DMX’s career was one to always admire as he fought against the odds imposed by his mental psyche, by unifying themes of blood and brotherhood, amongst others, like religion. He never shied away from this and allowed his music to embody everything about it, as it is with his first posthumous release, Exodus. On this final – recorded for – outing, DMX brings back that grit and grime of New York, without feeling outdated and nuanced with Swizz Beatz co-lead production work taking the driver’s seat and letting DMX cruise along delivering some of his best work since 1999’s …And There Was X.
When Flesh of My Flesh, Blood of My Blood released, it heavily contributed to the contextual direction DMX went about delivering his message, in his loud and sometimes aggressive demeanor. His bars expressed different sub-textual themes deriving from togetherness and societal views, like brotherhood – blood and the world around him – via drug abuse and gang violence. His dogs (dawg) are his dogs (dawg). Exodus doesn’t forget that and DMX embraces his current life and its direction as he tries to make his way back onto the scene. And fortunately the highs on this album overvalue the middling low points.
However, Exodus has a strong opening and a strong closer, with a plethora of solid percussion and great/classic features, like another rare presence of Jay-Z and Nas on one track and a phenomenal posse cut with The Lox. On “Bath Salts” DMX comes at it with a different idea and focuses on the context of the song in that way, opposed to Jay-Z who is just casually flexing his riches without feeling refreshing. It retreads a lot of what he raps about recently, without the creativity. It could be because it has been around in rough form for 2012’s Life Is Good by Nas. Amongst them, the varying features of classic artists and newcomers bring unique ranges in its sonic structure.
From the construct of the Lil Wayne featured “Dog’s Out,” where the chorus feels middle of the pack and less infectious than Lil Wayne’s flows, and the unique inclusion of Bono on “Skyscrapers,” it leaves room for some admiration when listening to the rhyme scheme in the verses, but not everything hits the landing. Wayne and DMX are solid, but the production feels a little basic and one dimensional, further losing sight of the bigger scope. There are moments where the production comes across bombastic and one-note like the honest, but bland “Money Money Money” with Memphis rapper Moneybag Yo. Along with DMX there are some solid rap bars here and there, and ultimately deters into mediocrity. You appreciate the direct approach, despite it getting minimally overbearing in the spiritual content at this point, and other times he delivers it beautifully.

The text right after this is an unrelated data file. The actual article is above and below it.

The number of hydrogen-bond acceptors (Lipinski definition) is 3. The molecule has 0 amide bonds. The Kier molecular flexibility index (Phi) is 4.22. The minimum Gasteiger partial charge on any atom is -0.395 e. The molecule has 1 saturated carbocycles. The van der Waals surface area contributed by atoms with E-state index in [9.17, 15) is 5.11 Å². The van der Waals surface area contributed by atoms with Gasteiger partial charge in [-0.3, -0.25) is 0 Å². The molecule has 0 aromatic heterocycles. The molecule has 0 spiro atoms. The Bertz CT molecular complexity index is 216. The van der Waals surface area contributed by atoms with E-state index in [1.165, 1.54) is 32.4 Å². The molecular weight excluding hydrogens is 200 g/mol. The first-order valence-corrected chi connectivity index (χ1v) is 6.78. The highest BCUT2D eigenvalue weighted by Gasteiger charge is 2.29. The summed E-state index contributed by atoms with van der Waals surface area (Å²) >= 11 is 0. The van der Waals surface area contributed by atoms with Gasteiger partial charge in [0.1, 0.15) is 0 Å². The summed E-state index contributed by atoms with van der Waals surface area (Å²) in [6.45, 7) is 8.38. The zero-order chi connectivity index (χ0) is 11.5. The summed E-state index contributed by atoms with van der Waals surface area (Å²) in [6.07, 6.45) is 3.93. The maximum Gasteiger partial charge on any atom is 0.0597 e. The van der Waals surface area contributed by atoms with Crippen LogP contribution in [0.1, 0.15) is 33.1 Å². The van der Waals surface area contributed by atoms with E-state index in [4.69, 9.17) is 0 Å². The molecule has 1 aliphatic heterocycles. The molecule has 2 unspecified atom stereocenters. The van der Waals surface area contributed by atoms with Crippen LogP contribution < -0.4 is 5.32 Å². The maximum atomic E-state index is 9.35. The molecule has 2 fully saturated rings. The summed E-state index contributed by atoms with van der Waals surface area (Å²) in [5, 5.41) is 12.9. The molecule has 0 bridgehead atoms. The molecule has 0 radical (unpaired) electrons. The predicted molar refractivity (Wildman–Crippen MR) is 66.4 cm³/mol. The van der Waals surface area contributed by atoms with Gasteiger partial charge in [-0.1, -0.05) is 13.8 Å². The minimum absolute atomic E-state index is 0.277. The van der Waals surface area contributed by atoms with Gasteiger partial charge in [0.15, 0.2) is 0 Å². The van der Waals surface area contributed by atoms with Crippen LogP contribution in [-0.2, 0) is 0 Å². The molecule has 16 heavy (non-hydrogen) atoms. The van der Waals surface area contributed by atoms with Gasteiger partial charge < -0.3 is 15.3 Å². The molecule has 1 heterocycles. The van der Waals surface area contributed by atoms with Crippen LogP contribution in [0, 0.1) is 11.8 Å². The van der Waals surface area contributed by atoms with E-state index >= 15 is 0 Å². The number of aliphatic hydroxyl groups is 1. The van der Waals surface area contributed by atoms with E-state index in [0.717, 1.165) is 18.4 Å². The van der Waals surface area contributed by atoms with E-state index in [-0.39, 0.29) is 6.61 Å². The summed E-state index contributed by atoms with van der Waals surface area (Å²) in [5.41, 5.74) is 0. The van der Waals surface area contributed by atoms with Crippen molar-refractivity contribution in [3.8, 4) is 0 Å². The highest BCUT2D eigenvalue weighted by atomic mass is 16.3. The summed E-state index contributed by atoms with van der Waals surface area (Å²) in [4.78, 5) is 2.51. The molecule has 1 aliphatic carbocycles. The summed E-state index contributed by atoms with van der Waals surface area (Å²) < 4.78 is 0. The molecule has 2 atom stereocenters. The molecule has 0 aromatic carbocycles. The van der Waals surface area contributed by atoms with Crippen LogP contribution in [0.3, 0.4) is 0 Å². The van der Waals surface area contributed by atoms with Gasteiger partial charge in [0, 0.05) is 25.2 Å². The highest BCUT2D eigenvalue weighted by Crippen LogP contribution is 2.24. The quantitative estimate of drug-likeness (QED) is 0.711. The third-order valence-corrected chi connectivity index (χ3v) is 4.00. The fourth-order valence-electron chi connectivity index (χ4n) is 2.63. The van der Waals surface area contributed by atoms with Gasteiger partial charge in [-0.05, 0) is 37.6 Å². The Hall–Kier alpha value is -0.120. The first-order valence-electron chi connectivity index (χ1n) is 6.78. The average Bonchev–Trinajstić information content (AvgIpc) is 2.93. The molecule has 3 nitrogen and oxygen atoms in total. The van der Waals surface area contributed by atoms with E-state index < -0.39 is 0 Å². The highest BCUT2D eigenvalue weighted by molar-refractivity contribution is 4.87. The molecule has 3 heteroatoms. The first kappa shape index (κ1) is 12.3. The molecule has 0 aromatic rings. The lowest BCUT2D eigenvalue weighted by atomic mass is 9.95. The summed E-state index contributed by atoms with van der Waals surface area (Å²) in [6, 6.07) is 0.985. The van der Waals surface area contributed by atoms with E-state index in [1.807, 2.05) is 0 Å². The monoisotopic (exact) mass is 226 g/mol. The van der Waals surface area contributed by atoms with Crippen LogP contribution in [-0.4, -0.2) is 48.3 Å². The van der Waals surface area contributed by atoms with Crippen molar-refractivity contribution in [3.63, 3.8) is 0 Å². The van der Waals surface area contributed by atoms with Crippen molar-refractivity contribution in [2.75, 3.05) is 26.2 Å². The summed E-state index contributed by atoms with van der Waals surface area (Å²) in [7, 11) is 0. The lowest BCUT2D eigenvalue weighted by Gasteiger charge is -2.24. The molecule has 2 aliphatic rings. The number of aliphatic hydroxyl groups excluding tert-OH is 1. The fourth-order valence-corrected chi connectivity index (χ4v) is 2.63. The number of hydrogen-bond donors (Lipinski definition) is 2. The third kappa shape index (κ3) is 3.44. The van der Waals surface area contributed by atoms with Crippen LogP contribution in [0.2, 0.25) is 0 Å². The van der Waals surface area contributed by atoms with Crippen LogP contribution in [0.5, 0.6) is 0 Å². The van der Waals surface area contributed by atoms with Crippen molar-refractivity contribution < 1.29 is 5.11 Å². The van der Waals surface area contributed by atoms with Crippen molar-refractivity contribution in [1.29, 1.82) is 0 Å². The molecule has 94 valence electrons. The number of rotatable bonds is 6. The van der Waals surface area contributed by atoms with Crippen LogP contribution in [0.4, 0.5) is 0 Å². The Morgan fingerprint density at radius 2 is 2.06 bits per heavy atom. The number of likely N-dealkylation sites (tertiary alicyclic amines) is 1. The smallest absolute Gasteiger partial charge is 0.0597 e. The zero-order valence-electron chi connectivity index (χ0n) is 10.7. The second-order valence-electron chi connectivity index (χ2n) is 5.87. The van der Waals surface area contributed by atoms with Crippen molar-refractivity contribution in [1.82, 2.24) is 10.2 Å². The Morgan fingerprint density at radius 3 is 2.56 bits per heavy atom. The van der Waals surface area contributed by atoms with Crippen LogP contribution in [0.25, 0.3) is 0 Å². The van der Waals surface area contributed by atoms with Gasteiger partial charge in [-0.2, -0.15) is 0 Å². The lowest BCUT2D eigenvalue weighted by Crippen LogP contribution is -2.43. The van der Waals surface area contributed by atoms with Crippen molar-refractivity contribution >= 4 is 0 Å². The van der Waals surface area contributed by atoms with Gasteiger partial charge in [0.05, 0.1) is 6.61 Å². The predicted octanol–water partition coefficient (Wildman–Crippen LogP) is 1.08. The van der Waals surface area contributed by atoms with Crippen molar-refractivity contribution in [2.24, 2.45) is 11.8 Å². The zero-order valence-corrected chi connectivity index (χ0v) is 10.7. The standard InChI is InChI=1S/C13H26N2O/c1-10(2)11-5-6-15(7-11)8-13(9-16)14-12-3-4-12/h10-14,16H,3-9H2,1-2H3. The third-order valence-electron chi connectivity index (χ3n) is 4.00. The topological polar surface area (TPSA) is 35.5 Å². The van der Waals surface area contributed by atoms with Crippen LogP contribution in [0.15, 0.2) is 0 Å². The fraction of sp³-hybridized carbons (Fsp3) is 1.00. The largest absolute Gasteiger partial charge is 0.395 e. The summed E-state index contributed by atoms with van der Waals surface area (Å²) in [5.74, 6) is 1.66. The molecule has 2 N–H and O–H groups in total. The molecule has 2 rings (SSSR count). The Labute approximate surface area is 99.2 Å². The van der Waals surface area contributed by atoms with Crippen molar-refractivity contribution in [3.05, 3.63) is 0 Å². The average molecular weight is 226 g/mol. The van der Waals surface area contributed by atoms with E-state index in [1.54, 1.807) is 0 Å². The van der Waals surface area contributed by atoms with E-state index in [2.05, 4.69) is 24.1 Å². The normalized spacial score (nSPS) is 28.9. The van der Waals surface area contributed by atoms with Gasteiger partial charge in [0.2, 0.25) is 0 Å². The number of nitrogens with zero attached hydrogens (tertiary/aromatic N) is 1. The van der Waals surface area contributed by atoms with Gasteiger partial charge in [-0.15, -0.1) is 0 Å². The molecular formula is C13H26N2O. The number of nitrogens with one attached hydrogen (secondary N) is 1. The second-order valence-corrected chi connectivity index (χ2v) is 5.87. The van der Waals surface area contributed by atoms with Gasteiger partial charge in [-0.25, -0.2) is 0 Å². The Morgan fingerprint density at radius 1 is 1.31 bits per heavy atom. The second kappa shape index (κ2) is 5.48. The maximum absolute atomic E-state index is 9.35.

“That’s My Dog” is the title of the posse cut that opens Exodus with a vibrant and gritty New York flair to light the flames for DMX’s last waltz. Many of the tracks evoke a production akin to the rooted NY aggression and rawness that made DMX such a profound name in the music world in the late 90s. His first came as an unlikely superstar after the tragic deaths of Tupac and Notorious B.I.G., with that raw dog energy bringing a new energy to the summer in both coasts. The transcendent transition from that to philosophizing on others made him this unique first in hip-hop. This happens as the album starts to close with “Letter To My Son” and “Prayer,” which evoke teary moments from the listener, as DMX delivers a letter to his five year old son Exodus, who will only know his father from brief memories and from music, and a final prayer. This final prayer comes from DMX reciting the lessons learned from his wrong and the future we hold as we mold society to see the truth.
DMX has always demonstrated this demeanor to be more of an amalgamation of his emotions being circumvented into disdain and levying that anger with the bass-heavy production akin to Swizz Beatz style. Swizz Beatz comes in to flex that creativity with some slight nuance with the over abundant bass overlaying the hypnotic percussion and further defining what filled the void in New York Hip-Hop at their early peak, but with a modern twist. There are moments where it’s hard to define the direction of the production, outside of a few notable Swizz Beatz commonalities, like the melodic switches in the instrumental for the hook and more. This can be hit or miss at times, but it’s usually this breath of modern fresh air for X and the constant fluidity of the beats from start to finish really identifies the music DMX always had prepped for this major release, the first since 2012’s Undisputed.
Exodus is a beautiful swan song, as we hear DMX’s lasting partial words, and not his last, as he transcends into being one of Hip-Hop new angels, watching over us and the game. Swizz Beatz gives us a remnant of the past, while keeping it fresh for the times as X delivers some of his best work in some time. We’ll miss you X.